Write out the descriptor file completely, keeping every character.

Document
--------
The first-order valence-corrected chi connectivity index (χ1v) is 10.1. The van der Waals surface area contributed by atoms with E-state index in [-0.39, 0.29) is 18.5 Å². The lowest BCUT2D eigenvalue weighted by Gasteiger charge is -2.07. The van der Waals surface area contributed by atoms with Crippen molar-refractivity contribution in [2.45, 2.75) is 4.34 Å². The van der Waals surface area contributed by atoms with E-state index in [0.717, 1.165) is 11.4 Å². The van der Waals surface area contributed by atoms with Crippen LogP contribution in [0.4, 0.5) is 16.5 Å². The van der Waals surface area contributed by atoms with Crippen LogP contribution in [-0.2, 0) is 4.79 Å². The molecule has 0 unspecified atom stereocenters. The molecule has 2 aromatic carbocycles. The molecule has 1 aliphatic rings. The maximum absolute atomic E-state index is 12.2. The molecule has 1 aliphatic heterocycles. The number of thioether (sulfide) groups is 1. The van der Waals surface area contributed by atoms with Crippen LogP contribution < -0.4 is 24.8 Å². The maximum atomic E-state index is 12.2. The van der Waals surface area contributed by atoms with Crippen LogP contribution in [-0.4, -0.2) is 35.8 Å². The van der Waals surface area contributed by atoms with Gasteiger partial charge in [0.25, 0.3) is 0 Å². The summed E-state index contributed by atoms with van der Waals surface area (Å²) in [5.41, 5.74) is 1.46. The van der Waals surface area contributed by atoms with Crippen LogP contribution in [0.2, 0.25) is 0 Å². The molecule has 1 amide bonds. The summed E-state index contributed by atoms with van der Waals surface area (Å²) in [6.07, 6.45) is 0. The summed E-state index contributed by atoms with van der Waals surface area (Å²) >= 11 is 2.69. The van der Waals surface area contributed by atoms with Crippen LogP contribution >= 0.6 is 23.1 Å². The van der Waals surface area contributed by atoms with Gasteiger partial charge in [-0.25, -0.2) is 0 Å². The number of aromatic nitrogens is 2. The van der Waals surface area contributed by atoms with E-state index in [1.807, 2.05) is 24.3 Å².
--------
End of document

The first-order valence-corrected chi connectivity index (χ1v) is 10.1. The van der Waals surface area contributed by atoms with E-state index in [-0.39, 0.29) is 18.5 Å². The lowest BCUT2D eigenvalue weighted by Gasteiger charge is -2.07. The van der Waals surface area contributed by atoms with Crippen molar-refractivity contribution in [2.45, 2.75) is 4.34 Å². The van der Waals surface area contributed by atoms with E-state index in [0.717, 1.165) is 11.4 Å². The van der Waals surface area contributed by atoms with Crippen LogP contribution in [0.4, 0.5) is 16.5 Å². The van der Waals surface area contributed by atoms with Crippen LogP contribution in [-0.2, 0) is 4.79 Å². The molecule has 0 unspecified atom stereocenters. The molecule has 2 aromatic carbocycles. The molecule has 1 aliphatic rings. The maximum absolute atomic E-state index is 12.2. The molecule has 1 aliphatic heterocycles. The number of thioether (sulfide) groups is 1. The van der Waals surface area contributed by atoms with Crippen LogP contribution < -0.4 is 24.8 Å². The maximum atomic E-state index is 12.2. The van der Waals surface area contributed by atoms with Crippen LogP contribution in [-0.4, -0.2) is 35.8 Å². The van der Waals surface area contributed by atoms with Gasteiger partial charge in [0.25, 0.3) is 0 Å². The summed E-state index contributed by atoms with van der Waals surface area (Å²) in [5.41, 5.74) is 1.46. The van der Waals surface area contributed by atoms with Crippen LogP contribution in [0.2, 0.25) is 0 Å². The molecule has 1 amide bonds. The summed E-state index contributed by atoms with van der Waals surface area (Å²) in [6.07, 6.45) is 0. The summed E-state index contributed by atoms with van der Waals surface area (Å²) >= 11 is 2.69. The van der Waals surface area contributed by atoms with Crippen LogP contribution >= 0.6 is 23.1 Å². The van der Waals surface area contributed by atoms with Gasteiger partial charge in [-0.25, -0.2) is 0 Å². The number of aromatic nitrogens is 2. The van der Waals surface area contributed by atoms with E-state index in [1.807, 2.05) is 24.3 Å².